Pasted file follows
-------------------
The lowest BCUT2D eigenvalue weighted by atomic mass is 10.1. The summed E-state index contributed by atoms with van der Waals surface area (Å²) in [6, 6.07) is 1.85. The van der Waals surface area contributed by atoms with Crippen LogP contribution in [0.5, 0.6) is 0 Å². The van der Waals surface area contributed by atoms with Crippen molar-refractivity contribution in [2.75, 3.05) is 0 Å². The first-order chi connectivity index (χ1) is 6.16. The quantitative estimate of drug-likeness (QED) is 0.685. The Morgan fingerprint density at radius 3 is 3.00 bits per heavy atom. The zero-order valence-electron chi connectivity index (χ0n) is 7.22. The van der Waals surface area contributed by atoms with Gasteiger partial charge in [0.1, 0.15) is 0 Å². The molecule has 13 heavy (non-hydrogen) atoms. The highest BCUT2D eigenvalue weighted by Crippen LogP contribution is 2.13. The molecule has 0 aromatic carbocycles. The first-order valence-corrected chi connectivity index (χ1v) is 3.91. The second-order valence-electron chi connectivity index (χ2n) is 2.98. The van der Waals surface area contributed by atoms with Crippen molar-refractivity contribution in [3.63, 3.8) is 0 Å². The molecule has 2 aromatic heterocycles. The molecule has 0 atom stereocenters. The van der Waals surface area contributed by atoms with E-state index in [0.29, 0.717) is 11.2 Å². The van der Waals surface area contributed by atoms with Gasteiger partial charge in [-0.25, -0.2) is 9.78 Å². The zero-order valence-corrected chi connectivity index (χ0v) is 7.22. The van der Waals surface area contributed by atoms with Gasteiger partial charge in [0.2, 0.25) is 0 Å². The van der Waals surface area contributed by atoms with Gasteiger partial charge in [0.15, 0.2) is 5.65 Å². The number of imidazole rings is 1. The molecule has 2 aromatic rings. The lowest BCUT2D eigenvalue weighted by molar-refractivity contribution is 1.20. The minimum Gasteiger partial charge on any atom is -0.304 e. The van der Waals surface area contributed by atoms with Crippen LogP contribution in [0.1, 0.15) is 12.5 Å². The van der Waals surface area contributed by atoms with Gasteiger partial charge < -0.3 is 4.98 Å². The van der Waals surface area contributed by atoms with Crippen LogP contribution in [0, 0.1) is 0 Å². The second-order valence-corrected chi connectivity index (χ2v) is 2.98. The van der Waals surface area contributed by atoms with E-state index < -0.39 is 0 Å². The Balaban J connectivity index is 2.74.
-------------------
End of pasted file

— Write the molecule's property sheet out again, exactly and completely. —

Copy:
The lowest BCUT2D eigenvalue weighted by atomic mass is 10.1. The summed E-state index contributed by atoms with van der Waals surface area (Å²) in [6, 6.07) is 1.85. The van der Waals surface area contributed by atoms with Crippen LogP contribution in [0.5, 0.6) is 0 Å². The van der Waals surface area contributed by atoms with Crippen molar-refractivity contribution in [2.75, 3.05) is 0 Å². The first-order chi connectivity index (χ1) is 6.16. The quantitative estimate of drug-likeness (QED) is 0.685. The Morgan fingerprint density at radius 3 is 3.00 bits per heavy atom. The zero-order valence-electron chi connectivity index (χ0n) is 7.22. The van der Waals surface area contributed by atoms with Gasteiger partial charge in [0.1, 0.15) is 0 Å². The molecule has 13 heavy (non-hydrogen) atoms. The highest BCUT2D eigenvalue weighted by Crippen LogP contribution is 2.13. The molecule has 0 aromatic carbocycles. The first-order valence-corrected chi connectivity index (χ1v) is 3.91. The second-order valence-electron chi connectivity index (χ2n) is 2.98. The van der Waals surface area contributed by atoms with Crippen molar-refractivity contribution in [3.63, 3.8) is 0 Å². The molecule has 2 aromatic heterocycles. The molecule has 0 atom stereocenters. The van der Waals surface area contributed by atoms with E-state index in [0.29, 0.717) is 11.2 Å². The van der Waals surface area contributed by atoms with Gasteiger partial charge in [-0.25, -0.2) is 9.78 Å². The zero-order valence-corrected chi connectivity index (χ0v) is 7.22. The van der Waals surface area contributed by atoms with Gasteiger partial charge in [0.2, 0.25) is 0 Å². The van der Waals surface area contributed by atoms with Gasteiger partial charge in [0.15, 0.2) is 5.65 Å². The number of imidazole rings is 1. The molecule has 2 aromatic rings. The lowest BCUT2D eigenvalue weighted by molar-refractivity contribution is 1.20. The minimum Gasteiger partial charge on any atom is -0.304 e. The van der Waals surface area contributed by atoms with Crippen LogP contribution in [0.1, 0.15) is 12.5 Å². The van der Waals surface area contributed by atoms with Gasteiger partial charge < -0.3 is 4.98 Å². The van der Waals surface area contributed by atoms with Crippen LogP contribution in [0, 0.1) is 0 Å². The second-order valence-corrected chi connectivity index (χ2v) is 2.98. The van der Waals surface area contributed by atoms with E-state index < -0.39 is 0 Å². The Balaban J connectivity index is 2.74.